WASHINGTON ( Associated Press) – The United States on Wednesday struggled to gain clarity on the seriousness of its opposition to Turkey from Finland and Sweden joining NATO.As Turkish President Recep Tayyip Erdogan took a tough stand against his membership bids.
Turkish Foreign Minister Mevlut Cavusoglu gave mixed signals at a meeting with Foreign Minister Antony Blinken at the United Nations. He reaffirmed his country’s support for NATO’s “open-door” policy and reaffirmed his understanding of Finland and Sweden’s desire to join the alliance following Russia’s invasion of Ukraine. But he also reiterated Erdogan’s demands that Turkey’s security concerns about candidate nations be addressed.
“Turkey has supported NATO’s open-door policy even before this war,” he said. “But with respect to these candidate countries, we also have legitimate security concerns that they are supporting terrorist organizations and also export restrictions on defense products,” he said.
“We understand their security concerns but Turkey’s security concerns must also be met and this is an issue we should continue to discuss with friends and allies, including the United States,” Cavusoglu said.
His remarks came as US officials sought to determine how serious Erdogan, a frequent businessman, was about the matter and what he might have to do to back down. Meanwhile, US officials have essentially been ignoring Erdogan’s comments in their public statements.
Without acknowledging Erdogan’s complaints about Finland and Sweden, Blinken insisted that Washington would work to make the NATO expansion process a success.
“Today we had Finland and Sweden submit their applications and it is certainly a process and we will work through that process as partners and partners,” Blinken said.
US officials have declined to comment on Turkey’s position, underscoring the sensitivity of the delicate diplomacy needed to deal with a resolute ally within the 30-member coalition relying on consensus.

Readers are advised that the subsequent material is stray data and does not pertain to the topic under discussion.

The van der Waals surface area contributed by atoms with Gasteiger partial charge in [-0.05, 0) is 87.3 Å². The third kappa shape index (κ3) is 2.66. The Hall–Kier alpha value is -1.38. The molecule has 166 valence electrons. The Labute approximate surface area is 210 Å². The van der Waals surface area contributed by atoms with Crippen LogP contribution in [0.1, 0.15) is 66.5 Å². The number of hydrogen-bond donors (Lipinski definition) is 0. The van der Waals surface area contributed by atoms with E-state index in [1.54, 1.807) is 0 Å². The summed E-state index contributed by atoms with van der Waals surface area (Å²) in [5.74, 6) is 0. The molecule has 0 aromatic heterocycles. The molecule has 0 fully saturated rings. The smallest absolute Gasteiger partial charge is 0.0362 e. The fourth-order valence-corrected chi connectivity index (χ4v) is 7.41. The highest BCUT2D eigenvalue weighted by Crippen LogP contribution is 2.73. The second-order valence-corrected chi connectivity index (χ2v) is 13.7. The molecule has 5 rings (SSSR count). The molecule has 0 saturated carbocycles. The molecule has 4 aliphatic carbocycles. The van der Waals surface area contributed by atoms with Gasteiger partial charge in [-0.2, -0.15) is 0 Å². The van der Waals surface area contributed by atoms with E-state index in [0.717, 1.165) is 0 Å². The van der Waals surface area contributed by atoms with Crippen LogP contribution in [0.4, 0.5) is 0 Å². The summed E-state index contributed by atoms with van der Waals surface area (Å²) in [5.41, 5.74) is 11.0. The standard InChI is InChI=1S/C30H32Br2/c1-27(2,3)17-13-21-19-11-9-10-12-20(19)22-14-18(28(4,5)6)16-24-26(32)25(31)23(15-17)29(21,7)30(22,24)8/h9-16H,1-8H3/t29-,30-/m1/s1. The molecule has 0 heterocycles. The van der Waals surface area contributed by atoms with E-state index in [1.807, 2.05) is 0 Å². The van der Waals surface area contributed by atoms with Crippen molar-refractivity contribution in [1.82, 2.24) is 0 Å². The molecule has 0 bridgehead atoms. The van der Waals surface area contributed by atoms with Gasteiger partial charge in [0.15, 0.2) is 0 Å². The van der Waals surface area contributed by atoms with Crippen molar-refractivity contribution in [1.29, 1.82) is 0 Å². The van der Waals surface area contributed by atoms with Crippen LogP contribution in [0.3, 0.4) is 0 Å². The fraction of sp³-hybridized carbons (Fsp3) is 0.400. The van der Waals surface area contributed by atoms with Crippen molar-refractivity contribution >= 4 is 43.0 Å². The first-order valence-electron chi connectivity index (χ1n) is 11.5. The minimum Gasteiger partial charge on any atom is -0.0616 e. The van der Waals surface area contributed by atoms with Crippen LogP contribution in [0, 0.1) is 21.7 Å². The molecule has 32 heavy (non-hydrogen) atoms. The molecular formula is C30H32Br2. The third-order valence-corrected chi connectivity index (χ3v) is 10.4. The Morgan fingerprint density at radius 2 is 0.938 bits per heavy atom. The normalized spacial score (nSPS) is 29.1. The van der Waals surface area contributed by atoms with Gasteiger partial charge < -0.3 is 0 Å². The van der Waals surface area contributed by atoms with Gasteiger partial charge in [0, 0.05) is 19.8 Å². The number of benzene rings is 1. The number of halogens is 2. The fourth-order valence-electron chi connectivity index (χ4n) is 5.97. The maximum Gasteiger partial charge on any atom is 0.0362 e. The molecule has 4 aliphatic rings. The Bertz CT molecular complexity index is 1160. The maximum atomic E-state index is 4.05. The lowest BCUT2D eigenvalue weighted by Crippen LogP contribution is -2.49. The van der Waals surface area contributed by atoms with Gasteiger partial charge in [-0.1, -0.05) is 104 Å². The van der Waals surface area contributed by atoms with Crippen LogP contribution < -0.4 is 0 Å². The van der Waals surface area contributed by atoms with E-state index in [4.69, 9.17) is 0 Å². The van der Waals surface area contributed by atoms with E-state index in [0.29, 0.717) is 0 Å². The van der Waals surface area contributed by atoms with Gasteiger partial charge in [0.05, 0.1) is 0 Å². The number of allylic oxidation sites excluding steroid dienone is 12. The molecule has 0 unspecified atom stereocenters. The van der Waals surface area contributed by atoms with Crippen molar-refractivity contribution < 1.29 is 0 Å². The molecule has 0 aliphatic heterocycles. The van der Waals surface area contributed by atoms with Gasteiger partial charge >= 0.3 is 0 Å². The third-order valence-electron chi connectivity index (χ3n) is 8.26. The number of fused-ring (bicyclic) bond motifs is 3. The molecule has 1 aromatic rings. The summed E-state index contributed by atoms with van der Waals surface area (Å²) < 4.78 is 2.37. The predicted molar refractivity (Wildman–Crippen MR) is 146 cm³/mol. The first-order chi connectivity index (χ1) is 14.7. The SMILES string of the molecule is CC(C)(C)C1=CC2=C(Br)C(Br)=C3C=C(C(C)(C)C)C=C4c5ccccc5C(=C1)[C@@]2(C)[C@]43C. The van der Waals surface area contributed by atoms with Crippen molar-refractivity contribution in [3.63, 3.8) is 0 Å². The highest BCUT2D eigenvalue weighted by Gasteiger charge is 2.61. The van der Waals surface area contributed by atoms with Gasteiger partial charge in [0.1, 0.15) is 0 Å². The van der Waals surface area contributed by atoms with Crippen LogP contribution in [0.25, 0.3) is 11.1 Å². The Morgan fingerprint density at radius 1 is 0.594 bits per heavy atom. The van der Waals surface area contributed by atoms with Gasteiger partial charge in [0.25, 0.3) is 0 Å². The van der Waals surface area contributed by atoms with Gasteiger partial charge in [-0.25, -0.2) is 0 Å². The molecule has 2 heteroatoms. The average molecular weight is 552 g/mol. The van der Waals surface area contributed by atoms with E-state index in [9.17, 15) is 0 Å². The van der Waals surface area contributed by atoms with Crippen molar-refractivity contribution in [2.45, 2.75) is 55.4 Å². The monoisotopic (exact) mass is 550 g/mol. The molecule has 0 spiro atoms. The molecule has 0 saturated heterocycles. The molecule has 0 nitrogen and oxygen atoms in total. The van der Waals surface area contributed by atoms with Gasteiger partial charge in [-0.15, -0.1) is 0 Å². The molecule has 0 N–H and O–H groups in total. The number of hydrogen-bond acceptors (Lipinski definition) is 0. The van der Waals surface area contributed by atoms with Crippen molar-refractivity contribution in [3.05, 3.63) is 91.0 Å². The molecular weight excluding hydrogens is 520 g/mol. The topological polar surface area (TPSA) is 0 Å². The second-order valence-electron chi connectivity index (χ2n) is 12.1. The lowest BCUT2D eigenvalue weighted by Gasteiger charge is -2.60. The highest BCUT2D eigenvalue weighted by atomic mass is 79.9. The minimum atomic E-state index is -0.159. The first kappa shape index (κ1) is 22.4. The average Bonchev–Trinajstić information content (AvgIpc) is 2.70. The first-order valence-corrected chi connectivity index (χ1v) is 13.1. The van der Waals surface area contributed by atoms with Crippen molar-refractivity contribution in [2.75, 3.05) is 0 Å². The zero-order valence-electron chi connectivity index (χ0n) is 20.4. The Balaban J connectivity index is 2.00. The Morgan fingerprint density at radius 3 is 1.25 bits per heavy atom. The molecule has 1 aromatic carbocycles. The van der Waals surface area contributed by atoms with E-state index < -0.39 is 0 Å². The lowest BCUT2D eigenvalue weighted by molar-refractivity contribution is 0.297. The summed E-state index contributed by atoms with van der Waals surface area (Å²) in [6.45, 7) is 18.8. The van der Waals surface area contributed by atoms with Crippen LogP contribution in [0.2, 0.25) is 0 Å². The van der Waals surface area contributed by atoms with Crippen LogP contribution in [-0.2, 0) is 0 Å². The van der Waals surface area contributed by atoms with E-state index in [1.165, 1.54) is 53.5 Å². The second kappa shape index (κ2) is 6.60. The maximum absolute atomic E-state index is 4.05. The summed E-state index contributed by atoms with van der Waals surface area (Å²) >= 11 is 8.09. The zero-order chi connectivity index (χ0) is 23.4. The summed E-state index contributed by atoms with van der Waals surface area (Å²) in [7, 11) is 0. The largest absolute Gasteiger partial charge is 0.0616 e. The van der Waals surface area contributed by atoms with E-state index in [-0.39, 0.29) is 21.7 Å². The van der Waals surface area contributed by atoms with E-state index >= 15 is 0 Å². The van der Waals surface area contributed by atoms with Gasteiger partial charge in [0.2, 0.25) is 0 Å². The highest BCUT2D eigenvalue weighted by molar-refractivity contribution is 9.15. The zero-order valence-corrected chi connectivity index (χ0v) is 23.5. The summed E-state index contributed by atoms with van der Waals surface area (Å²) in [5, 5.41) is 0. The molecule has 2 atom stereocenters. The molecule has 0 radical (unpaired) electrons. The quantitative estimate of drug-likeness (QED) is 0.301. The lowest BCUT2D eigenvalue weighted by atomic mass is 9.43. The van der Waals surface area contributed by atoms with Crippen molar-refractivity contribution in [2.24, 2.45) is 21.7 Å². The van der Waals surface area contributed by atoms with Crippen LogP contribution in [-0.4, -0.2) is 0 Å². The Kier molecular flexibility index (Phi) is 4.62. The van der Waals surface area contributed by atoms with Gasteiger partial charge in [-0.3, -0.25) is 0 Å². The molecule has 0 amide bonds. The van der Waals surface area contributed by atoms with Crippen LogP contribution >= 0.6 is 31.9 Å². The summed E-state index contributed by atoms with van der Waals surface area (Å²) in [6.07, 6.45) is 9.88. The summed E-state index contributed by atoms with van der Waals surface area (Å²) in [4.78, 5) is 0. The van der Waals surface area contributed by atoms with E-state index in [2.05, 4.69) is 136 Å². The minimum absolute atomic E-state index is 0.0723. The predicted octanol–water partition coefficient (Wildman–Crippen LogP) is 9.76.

“It is not for us to speak for the Turkish government,” State Department spokesman Ned Price said repeatedly on Tuesday in response to questions about Turkey’s stance.
An opportunity for the United States and its NATO partners to respond to Russia’s invasion of Ukraine The exact opposite of what President Vladimir Putin had hoped to achieve in starting the war – by consolidating and expanding the coalition.
But Erdogan’s suggestion that he could derail Sweden and Finland’s membership hopes also highlights a potential weakness Putin has tried to exploit in the past – the cumbersome nature of a consensus-run coalition where A single member can block tasks supported by the other 29.
Initially seen as an easily resolved minor distraction in the process of expanding the coalition in the wake of Russia’s invasion of Ukraine in Washington and other NATO capitals, Erdogan’s verbal volleys towards Finland and Sweden are of greater concern because The two Nordic nations submitted formal applications on Wednesday. With the hope of joining soon.
Even if they do go away, objections from Turkey, which is only one of NATO’s 30 members, have so far raised reservations about the expansion, for months in an alliance of Finland and Sweden. Entry can be delayed, especially if other nations follow suit in seeking concessions. for their vote.